Recently, a meta-analysis was conducted at the request of the U.S. Food and Drug Administration (FDA) with a primary endpoint of OS and median follow-up of 79.5 months. The three trials mentioned above were included in the analysis. The median PFS was 52.8 months with lenalidomide versus 23.5 months in the control arm, and the PFS after next line of therapy (PFS2) was 73.3 months with lenalidomide versus 56.7 months in the control arm; both results were statistically significant. This PFS benefit was seen in almost every subgroup, with the exception of patients with CrCl less than 50 ml/min, those with elevated lactate dehydrogenase, and those with poor-risk cytogenetics.9 Although secondary malignancies were seen with lenalidomide, the TTP was longer, which perhaps outweighed the risk of secondary malignancy. Though lenalidomide maintenance following autologous HCT in multiple myeloma seems to be the new standard of care, it remains to be determined which patients derive the most benefit from maintenance therapy and what the optimal dose and duration of lenalidomide are.

Cannabinoid Consult Service: Fostering Safe Use of Medical Marijuana in the Hospital Setting (presented by Amy Carver, PharmD)

This session had by far the largest number of attendees at the pharmacy meeting and showcased how Children’s Hospital Colorado (CHCO) safely integrates the use of medical marijuana into hospital treatment plans. As medical and recreational marijuana becomes legal in more states, concerns about AEs, ideal dosing, and drug interactions come to the forefront, especially for pharmacists.

The session opened with a review of the available cannabis formulations and the pros and cons of each formulation. Oral formulations have an increased risk of toxicity because of their slow onset and extended duration of action. Inhaled formulations have the quickest onset but have the highest risk of infection because of possible fungal contamination of the plant. Transdermal formulations are the safest but may not be particularly effective because of the different rates of absorption in cannabidiol (CBD) and tetrahydrocannabinol (THC).10 The CHCO policy regarding patient use of medical marijuana was enacted in March 2016 and allows only for the use of oral or topical dosage forms. Patients or family members are required to sign a release and waiver of liability, and they are responsible for product storage and administration. Each administration is acknowledged on the medication administration record by the nurse per patient or family member reporting. This allows for drug interaction checking and the ability to correlate AEs with doses. CBD is a strong inhibitor of CYP3A4 and 2D6, so it is important to withhold CBD products during chemotherapy. THC is an inducer of CYP1A2 and a substrate of CYP2C9, 2C19, and 3A4, with many interactions that must be monitored for.11,12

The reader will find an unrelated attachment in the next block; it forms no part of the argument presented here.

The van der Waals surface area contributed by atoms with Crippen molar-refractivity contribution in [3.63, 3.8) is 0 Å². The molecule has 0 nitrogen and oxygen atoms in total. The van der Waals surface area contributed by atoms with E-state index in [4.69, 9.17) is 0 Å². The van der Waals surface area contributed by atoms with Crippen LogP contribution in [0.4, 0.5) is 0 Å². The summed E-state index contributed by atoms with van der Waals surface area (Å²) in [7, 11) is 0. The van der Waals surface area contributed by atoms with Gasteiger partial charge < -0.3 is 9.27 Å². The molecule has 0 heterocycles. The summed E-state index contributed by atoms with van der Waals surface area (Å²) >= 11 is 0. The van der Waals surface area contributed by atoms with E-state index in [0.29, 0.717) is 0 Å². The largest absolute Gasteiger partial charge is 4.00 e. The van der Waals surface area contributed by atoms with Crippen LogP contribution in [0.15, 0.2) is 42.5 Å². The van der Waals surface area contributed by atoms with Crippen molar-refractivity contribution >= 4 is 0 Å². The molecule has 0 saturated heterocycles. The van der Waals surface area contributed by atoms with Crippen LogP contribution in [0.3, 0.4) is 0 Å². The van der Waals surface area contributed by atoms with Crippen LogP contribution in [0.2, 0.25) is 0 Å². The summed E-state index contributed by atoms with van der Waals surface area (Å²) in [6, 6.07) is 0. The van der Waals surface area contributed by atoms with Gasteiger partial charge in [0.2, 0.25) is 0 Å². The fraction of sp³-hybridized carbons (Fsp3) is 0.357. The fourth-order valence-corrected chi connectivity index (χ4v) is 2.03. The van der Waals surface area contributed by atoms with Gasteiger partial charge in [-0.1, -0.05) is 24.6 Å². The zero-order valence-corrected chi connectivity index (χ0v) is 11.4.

CHCO also has a cannabinoid education team made of pharmacists and social workers that aims to ensure the safest possible use of medical marijuana products within the institution. By accepting that medical marijuana products are becoming a large part of therapy for some patients and allowing administration by the patient or a family member without judgment or the involvement of law enforcement, CHCO has created a safe way for patients to continue using these potentially helpful products during a hospital stay.

Best Practices: CAR-T Therapies and CRS Management (presented by Wendy Covert, PharmD BCOP; Christina Bachmeier, PharmD BCOP; and Craig W. Freyer, PharmD BCOP)

With chimeric antigen receptor (CAR)-T cell therapies gaining FDA approval for an increasing number of indications, more institutions are faced with handling the unique toxicities of these novel therapies. After a review of the mechanisms of CD19-targeted CAR-T products, the session moved into a discussion of strategies to prevent and manage cytokine release syndrome (CRS) and CAR-T related neurotoxicity.

CRS is the most common toxicity with CAR-T therapy and usually occurs within 2 weeks after cell infusion. CRS typically presents with hypoxia, fever, and hypotension and can also include diarrhea, nausea and vomiting, coagulopathies, capillary leak, rash, cardiotoxicity, encephalopathy, transaminitis, renal dysfunction, and myalgia. Although management was slightly different at each facility, the main method of treating CRS was tocilizumab and corticosteroids, depending on CRS grade.

CAR-T cell–related encephalopathy syndrome (CRES) tends to have a biphasic presentation. Early CRES may occur with CRS and tends to be mild or self-limiting. Late CRES typically occurs after CRS, is unrelated to CRS, and does not respond to tocilizumab. Currently, the best treatment for CRES is corticosteroids, preferably dexamethasone. CRS and CRES rates vary according to the product used and the indication.

2019 BMT Meeting

Beginning in 2019, the BMT Tandem Meetings will become the Transplantation and Cellular Therapy (TCT) Meetings. The 2019 meeting will take place in Houston, TX, February 20–24. More information can be found at